Want innovation? You need healthy conflict

Richard W. DeVaul
7 min readMay 3, 2021
The Boxers, 1818, by Théodore Gericault, Metropolitan Museum of Art

High team performance is often described in terms of harmony — everyone pulling together. But in the workplace, this kind of harmony isn’t always healthy, and can be a sign of deeper problems. On innovation teams, high performance is defined not by harmony, but by its opposite: conflict; more specifically, high-performance in creative teams is defined by positive, healthy conflict.

By understanding how to foster and derive value from positive conflict, team leaders and members can create the foundation needed to solve hard problems, define their values, and create a sense of collective identity.

a true story of positive conflict, delayed

“We can’t let this fly. We won’t learn anything and it isn’t safe.”

The words hung in the air in the Google [X] conference room. It was late on a Thursday afternoon, sometime in fall of 2012. The technical leads of Project Loon, at that time less than a dozen people, had gathered to review upcoming flight tests.

In 2012 I was the scientific and technical leader of Project Loon, a secret R&D effort with aspirations to provide connectivity to billions of unconnected people by means of high-altitude balloons and LTE. Nearly a decade later, Loon would be wound down by Alphabet, but not after providing service to millions of people in the Caribbean, South America, and central Africa.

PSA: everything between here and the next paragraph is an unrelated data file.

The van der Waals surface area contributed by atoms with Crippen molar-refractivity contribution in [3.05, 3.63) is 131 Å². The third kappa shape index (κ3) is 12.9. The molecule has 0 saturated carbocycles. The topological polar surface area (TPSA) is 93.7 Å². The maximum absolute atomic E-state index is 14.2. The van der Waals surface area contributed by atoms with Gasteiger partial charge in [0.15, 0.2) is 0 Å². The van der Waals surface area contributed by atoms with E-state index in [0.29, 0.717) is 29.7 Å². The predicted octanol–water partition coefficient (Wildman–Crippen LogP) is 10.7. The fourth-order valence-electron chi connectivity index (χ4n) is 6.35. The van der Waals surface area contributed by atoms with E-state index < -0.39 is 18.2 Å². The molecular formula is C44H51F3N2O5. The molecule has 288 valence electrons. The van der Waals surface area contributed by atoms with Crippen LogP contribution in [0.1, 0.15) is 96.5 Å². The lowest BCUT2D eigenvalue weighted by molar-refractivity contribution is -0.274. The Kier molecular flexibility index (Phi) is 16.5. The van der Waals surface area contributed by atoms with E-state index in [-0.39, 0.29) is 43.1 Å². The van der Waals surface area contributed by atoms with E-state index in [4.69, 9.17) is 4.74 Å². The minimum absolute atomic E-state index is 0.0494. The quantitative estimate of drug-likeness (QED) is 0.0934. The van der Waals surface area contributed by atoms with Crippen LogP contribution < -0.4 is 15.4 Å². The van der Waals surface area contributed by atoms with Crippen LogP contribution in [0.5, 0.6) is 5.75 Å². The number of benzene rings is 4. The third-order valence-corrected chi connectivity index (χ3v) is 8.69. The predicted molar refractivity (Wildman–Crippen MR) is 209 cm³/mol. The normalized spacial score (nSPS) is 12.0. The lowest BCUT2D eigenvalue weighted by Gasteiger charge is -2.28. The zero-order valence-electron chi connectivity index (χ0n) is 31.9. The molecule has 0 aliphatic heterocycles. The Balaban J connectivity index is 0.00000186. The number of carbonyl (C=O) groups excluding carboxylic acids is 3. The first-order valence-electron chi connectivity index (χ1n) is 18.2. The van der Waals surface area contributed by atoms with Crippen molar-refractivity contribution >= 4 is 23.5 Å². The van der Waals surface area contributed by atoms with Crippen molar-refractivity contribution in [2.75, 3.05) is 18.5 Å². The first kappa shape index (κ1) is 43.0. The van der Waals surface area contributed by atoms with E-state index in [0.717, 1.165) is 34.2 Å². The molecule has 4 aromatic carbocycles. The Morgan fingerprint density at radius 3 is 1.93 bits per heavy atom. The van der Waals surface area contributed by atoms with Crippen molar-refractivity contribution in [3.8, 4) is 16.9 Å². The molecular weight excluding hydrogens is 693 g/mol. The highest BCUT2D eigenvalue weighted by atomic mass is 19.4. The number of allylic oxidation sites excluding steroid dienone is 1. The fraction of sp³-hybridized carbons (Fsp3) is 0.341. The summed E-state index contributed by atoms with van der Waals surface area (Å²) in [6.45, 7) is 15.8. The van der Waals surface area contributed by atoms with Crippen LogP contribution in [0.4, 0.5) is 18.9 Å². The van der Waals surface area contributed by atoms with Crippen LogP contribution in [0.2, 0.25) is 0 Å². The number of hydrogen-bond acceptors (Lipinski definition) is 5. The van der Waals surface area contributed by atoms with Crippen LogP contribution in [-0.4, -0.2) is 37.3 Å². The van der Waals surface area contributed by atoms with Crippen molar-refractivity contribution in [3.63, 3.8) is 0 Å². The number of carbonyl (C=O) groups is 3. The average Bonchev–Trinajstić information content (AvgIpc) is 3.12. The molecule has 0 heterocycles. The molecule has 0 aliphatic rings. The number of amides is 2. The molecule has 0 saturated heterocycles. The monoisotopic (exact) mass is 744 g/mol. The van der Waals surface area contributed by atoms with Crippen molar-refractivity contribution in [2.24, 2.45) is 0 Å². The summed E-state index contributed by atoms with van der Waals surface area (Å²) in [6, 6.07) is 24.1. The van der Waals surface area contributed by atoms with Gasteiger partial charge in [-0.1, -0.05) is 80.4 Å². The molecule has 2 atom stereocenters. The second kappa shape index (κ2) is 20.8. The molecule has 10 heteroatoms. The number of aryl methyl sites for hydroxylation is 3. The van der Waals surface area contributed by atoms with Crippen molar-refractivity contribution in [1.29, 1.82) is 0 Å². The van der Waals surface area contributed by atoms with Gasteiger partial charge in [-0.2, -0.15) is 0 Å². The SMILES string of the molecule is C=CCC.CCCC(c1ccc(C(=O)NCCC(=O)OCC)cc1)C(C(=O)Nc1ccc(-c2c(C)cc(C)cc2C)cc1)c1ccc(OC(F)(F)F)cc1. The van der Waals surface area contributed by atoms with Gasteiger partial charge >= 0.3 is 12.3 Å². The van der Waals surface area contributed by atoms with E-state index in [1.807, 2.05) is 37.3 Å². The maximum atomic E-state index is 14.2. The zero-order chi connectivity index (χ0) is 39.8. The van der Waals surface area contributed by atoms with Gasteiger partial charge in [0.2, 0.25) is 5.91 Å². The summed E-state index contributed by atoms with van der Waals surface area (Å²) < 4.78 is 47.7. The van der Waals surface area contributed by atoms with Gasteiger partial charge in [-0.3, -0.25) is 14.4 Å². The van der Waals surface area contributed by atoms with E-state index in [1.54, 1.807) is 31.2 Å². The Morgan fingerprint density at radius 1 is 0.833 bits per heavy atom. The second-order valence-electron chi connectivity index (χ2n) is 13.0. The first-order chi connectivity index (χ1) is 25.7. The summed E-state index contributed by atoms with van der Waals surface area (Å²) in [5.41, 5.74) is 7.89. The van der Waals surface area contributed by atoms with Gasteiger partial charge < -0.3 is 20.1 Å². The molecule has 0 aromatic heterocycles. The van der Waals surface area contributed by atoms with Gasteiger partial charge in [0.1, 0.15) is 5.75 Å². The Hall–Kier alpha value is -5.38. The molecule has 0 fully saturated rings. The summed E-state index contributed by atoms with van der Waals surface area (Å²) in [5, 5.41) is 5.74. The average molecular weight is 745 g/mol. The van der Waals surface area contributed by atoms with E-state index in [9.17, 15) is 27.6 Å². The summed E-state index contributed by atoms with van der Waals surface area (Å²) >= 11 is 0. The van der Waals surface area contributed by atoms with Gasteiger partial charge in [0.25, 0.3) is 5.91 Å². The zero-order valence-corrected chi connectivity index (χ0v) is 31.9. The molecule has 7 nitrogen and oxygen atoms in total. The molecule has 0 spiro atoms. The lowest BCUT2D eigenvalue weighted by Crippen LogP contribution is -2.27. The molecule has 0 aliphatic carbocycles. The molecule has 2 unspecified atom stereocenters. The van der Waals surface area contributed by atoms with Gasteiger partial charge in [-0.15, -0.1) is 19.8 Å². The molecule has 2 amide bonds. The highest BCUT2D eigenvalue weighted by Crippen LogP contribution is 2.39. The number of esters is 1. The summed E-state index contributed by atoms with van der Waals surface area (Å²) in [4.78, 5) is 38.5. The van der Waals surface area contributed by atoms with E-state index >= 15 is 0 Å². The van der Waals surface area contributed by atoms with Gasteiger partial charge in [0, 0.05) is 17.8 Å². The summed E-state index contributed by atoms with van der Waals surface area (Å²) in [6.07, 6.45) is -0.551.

Cliff, our head of embedded systems was speaking; even sitting down, his physical presence and intensity filled the room. He continued:

“The flight firmware is nothing but hacks on top of hacks. It was never meant to do what we are doing now. We need to stop flying, and focus on finishing Major Tom.”

Major Tom was the next-generation firmware, which had been in progress for months but had been delayed by the constant drumbeat of test flights, each requiring yet another modification of the original flight firmware. Cliff and the others were fed up, and I understood their concerns.

I also understood the concerns of Mike, the operations lead of the project. Mike was pushing an aggressive flight schedule to get us ready for the upcoming public launch in New Zealand; the only way we could be ready would be to have…

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Richard W. DeVaul

Founder, mad scientist, moonshot launcher. Writes on innovation, entrepreneurship, and social/queer issues. ex-CTO of Google X. @rdevaul on twitter